Kakuryu secures promotion to yokozuna, but will he now revert to form?

by Mark Buckton

In the days since he defeated fellow ozeki Kotoshogiku to win his first makunouchi championship at the Haru Basho in Osaka on Sunday March 23, new Mongolian yokozuna Kakuryu has been getting used to the helter-skelter off the dohyo lifestyle he will have for the rest of his sumo career.

With his 14-1 Emperor’s Cup victory following on from another 14-1 score in January, albeit with a play-off defeat to eventual winner Hakuho that time round, few were in any doubt as to whether or not he would be unveiled as the sport’s 71st yokozuna grand champion in 257 years of recorded history.

Most of those that did harbor doubts soon saw them evaporate when a Monday meeting of the Yokozuna Deliberation Council all but rubber-stamped comments made by current council chief Kitanoumi a day earlier that supported the advancement of what will be the sport’s fifth consecutive non-Japanese and fourth consecutive Mongolian to be promoted to the rank.

Following an official visit by sumo association elders to advise him of his promotion on Wednesday morning, Kakuryu said, “I am determined to focus all my efforts to train even harder, and be certain to give all my strength not to defile the yokozuna name” For his first official duty as a yokozuna, he performed his own dohyo-iri ring entering ceremony in Tokyo’s Meiji Shrine on Friday afternoon. Doing so before several thousand fans and the spirits of the Meiji Emperor and his consort, the screams of ‘“Kakuryu gambatte” (good luck) ringing round Tokyo’s most famous shrine were a clear indication of the fan adoration he attracts.

He will return to the Kansai region for a similar ceremony at Ise Shrine on Sunday, which will be followed by a month of touring through eight prefectures. This is just the beginning of his duties as a yokozuna.

Naturally, in addition, there will the increased expectations of his inclusion in the title bouts for the remainder of his career.

And it is with regards to this last aspect of his career to date that warning flags are already being raised by a number of sumo watchers on just how successful, if at all, he will be in the long haul.

When looking back at his 12 tournaments as an ozeki, few can argue that his record over the past couple of years hardly bodes well should he slip back into recent form over the coming months and years as a yokozuna.

Just five of 12 basho at ozeki finished in double digit final day scores – the unofficial prerequisite minimum of ozeki. Three of the 12 basho have seen him barely scrape by with an 8-7 record come the final day, and at no time as an ozeki did e ever challenge for a yusho prior to January 2014.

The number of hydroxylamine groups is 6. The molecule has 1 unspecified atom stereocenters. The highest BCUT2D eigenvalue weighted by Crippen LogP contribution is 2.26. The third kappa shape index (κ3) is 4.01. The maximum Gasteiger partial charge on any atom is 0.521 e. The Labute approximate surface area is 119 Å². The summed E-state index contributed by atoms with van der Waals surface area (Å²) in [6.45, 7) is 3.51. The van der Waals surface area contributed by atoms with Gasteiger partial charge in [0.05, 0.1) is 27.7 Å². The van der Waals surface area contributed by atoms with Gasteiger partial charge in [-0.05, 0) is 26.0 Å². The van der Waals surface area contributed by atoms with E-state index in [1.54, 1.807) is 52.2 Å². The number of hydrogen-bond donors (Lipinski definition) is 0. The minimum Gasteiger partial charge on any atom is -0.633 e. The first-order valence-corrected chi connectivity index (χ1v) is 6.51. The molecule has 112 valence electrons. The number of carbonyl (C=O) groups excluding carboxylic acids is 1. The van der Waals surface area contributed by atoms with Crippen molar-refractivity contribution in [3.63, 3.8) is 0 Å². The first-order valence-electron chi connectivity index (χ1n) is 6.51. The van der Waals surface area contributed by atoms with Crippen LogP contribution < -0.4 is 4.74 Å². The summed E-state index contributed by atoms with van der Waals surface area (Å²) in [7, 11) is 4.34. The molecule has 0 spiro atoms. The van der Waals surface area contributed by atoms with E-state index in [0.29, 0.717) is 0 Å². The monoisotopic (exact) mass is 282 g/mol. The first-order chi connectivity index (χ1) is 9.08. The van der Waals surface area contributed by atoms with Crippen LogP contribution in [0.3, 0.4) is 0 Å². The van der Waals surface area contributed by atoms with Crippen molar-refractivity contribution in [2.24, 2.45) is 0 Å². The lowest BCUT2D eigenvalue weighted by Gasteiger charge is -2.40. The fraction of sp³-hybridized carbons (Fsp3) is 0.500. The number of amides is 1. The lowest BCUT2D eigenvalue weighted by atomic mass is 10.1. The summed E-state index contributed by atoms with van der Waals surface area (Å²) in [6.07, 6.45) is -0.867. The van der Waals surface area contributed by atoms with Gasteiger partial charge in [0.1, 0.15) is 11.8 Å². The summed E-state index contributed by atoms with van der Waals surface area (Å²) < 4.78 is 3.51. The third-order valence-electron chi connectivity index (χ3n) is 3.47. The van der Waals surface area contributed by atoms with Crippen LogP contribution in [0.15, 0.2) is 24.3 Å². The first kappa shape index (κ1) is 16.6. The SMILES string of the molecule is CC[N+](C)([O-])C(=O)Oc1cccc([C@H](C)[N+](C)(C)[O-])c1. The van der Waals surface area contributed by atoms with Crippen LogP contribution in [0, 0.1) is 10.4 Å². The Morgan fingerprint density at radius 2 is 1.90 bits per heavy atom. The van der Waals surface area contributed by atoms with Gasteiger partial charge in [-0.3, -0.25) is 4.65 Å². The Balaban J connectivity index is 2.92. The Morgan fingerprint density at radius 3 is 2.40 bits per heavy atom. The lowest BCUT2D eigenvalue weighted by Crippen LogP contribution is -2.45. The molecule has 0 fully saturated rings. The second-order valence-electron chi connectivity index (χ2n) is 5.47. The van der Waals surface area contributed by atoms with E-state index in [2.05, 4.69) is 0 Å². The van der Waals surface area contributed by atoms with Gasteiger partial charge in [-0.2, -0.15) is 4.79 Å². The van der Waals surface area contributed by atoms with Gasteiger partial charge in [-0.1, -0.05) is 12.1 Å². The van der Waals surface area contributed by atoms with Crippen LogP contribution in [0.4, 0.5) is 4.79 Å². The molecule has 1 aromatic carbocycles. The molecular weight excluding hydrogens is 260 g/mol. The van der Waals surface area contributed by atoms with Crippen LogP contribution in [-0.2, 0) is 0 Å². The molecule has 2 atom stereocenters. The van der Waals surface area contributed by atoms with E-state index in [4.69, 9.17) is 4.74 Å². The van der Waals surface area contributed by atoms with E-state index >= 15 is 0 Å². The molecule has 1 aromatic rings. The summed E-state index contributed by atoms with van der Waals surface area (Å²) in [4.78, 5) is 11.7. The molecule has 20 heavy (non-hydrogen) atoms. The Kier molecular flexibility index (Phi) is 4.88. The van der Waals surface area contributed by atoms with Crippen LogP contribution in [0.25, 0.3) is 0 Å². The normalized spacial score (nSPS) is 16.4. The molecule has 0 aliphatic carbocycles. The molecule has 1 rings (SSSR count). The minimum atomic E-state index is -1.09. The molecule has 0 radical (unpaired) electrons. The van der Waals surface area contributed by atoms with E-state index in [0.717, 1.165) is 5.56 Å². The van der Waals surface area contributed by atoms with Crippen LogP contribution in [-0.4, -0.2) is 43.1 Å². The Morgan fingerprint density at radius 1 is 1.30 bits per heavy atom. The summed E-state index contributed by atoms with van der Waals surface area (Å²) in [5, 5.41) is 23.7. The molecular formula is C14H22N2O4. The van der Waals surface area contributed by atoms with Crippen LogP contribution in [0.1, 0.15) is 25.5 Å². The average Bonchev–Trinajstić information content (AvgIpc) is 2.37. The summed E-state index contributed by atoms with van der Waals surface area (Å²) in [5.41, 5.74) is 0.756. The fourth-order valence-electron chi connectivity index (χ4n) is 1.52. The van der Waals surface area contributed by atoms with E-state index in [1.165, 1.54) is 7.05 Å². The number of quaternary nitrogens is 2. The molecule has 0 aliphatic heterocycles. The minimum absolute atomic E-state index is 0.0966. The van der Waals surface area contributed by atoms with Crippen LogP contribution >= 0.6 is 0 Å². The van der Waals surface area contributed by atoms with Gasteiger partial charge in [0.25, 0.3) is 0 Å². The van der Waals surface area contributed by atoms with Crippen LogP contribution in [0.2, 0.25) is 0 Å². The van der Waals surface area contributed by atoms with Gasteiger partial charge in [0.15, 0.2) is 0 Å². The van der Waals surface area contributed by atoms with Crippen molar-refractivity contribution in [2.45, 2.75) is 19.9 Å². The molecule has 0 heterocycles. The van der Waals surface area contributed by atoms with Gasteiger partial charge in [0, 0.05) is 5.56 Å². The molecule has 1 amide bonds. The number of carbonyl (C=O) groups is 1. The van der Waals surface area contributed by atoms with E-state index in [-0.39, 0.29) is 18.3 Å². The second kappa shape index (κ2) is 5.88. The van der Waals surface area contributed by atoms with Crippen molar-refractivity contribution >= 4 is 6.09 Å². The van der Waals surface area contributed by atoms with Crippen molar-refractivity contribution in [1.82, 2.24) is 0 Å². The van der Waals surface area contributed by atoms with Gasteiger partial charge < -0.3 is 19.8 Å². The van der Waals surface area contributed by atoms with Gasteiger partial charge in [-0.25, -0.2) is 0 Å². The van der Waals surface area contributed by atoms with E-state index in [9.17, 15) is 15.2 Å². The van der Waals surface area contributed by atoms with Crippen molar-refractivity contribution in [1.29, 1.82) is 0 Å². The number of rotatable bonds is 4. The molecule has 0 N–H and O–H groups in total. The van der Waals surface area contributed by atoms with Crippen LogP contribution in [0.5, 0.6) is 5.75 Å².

Indeed, so “out of the blue” has been his sudden grab at top-dog status it mirrors several other breakout tourneys over the course of his career in the top division; his maegashira to komusubi promotion was secured on the back of a then championship equivalent record of 11-4 in mid-2010.

A year later, another championship equivalent enabled him to stake his claim as a sekiwake. He followed the same pattern in early 2012 when a 13-2 – again yusho equivalent – at the Osaka tournament of that year saw him promoted to ozeki.

But, after each major promotion on his way to the top he has reverted to “form” in ever-extending periods afterward by struggling to get anywhere near double figures. Indeed, less than half of his 21 tournaments in sanyaku, following promotion from maegashira, has resulted in double-digit final-day records.

More disturbing is the fact that for the past two years he has also shown a tendency to collapse in the second week of a tournament.

It’s these weakness that worry some observers, such as 40-year sumo fan Keiko Hashimoto: “Yes he has ‘qualified’ as a yokozuna by winning the championship and his January score being deemed a yusho equivalent, but I think the (sumo authorities) need to look at the bigger picture and whether or not he has the consistency to be a real yokozuna challenging Hakuho and Harumafuji every tournament. I remain to be convinced.”

Former American maegashira Sentoryu (real name Henry Miller), a veteran of 93 tournaments in professional sumo between 1999 and 2003, is taking a wait-and-see stance: “I think he will be a normal yokozuna, but he is getting stronger and stronger so it will be very interesting to see how well he will do. Nobody really noticed him during his makuuchi days and I’m pretty sure that not too many people expected him to make yokozuna.”

Jeremy Blaustein, a long-term sumo fan based in central Japan, has faith. “It may seem a bit early for the promotion, but since Hakuho is one of the greatest yokozuna in history, it is unnaturally difficult to become a yokozuna now so rikishi that normally would make it easily have a real uphill climb. I think that Kakuryu has the skill, power and temperament to be a great yokozuna and I think he can get stronger than he is now. So my answer is yes (his promotion was deserved).”

Moeko Yamamoto from Kanagawa also believes Kakuryu has the right stuff: “He is more aggressive these days and beat both Hakuho and Harumafuji this time out. He will prove himself a worthy yokozuna.”

So be it historical stats, form on any given day or his extra duties at the pinacle of the sport, Kakuryu will, every minute of every day from now until the day he retires, be under the spotlight like never before.

Here’s hoping he lives up to the words he prepared for his acceptance speech and never “defile(s) the yokozuna name.”